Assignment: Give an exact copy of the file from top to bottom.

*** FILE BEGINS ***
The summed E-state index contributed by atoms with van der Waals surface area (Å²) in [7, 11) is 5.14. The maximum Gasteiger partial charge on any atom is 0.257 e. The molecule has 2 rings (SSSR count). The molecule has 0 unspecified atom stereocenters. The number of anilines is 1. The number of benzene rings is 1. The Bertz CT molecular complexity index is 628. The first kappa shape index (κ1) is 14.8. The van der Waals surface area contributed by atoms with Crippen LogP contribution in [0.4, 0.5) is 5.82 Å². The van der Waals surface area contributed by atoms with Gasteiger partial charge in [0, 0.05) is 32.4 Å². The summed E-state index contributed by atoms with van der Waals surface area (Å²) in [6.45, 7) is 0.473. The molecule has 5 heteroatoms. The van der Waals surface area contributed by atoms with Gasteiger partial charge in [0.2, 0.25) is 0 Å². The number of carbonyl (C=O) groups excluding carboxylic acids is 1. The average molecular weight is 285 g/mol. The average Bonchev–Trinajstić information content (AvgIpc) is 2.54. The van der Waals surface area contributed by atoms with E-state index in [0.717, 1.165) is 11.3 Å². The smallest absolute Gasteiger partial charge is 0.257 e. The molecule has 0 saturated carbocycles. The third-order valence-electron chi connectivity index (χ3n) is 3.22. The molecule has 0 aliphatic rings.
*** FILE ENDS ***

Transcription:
The summed E-state index contributed by atoms with van der Waals surface area (Å²) in [7, 11) is 5.14. The maximum Gasteiger partial charge on any atom is 0.257 e. The molecule has 2 rings (SSSR count). The molecule has 0 unspecified atom stereocenters. The number of anilines is 1. The number of benzene rings is 1. The Bertz CT molecular complexity index is 628. The first kappa shape index (κ1) is 14.8. The van der Waals surface area contributed by atoms with Crippen LogP contribution in [0.4, 0.5) is 5.82 Å². The van der Waals surface area contributed by atoms with Gasteiger partial charge in [0, 0.05) is 32.4 Å². The summed E-state index contributed by atoms with van der Waals surface area (Å²) in [6.45, 7) is 0.473. The molecule has 5 heteroatoms. The van der Waals surface area contributed by atoms with Gasteiger partial charge in [0.2, 0.25) is 0 Å². The number of carbonyl (C=O) groups excluding carboxylic acids is 1. The average molecular weight is 285 g/mol. The average Bonchev–Trinajstić information content (AvgIpc) is 2.54. The van der Waals surface area contributed by atoms with E-state index in [0.717, 1.165) is 11.3 Å². The smallest absolute Gasteiger partial charge is 0.257 e. The molecule has 0 saturated carbocycles. The third-order valence-electron chi connectivity index (χ3n) is 3.22. The molecule has 0 aliphatic rings.